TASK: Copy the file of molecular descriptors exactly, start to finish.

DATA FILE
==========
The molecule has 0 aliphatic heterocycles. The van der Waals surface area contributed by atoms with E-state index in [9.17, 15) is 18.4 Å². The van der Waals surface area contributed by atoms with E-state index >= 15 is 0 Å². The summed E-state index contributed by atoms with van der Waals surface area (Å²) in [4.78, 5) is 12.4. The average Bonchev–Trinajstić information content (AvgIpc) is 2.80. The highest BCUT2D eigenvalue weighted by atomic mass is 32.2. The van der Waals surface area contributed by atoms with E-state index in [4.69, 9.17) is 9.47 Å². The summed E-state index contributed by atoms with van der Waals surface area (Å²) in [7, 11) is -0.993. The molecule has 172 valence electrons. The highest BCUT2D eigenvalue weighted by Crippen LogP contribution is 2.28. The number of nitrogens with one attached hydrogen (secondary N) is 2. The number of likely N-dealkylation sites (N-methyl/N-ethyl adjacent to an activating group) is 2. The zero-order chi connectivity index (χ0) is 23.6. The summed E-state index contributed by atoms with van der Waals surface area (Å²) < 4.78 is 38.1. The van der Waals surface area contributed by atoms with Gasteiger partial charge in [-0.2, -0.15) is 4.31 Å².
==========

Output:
The molecule has 0 aliphatic heterocycles. The van der Waals surface area contributed by atoms with E-state index in [9.17, 15) is 18.4 Å². The van der Waals surface area contributed by atoms with E-state index >= 15 is 0 Å². The summed E-state index contributed by atoms with van der Waals surface area (Å²) in [4.78, 5) is 12.4. The average Bonchev–Trinajstić information content (AvgIpc) is 2.80. The highest BCUT2D eigenvalue weighted by atomic mass is 32.2. The van der Waals surface area contributed by atoms with E-state index in [4.69, 9.17) is 9.47 Å². The summed E-state index contributed by atoms with van der Waals surface area (Å²) in [7, 11) is -0.993. The molecule has 172 valence electrons. The highest BCUT2D eigenvalue weighted by Crippen LogP contribution is 2.28. The number of nitrogens with one attached hydrogen (secondary N) is 2. The number of likely N-dealkylation sites (N-methyl/N-ethyl adjacent to an activating group) is 2. The zero-order chi connectivity index (χ0) is 23.6. The summed E-state index contributed by atoms with van der Waals surface area (Å²) < 4.78 is 38.1. The van der Waals surface area contributed by atoms with Gasteiger partial charge in [-0.2, -0.15) is 4.31 Å².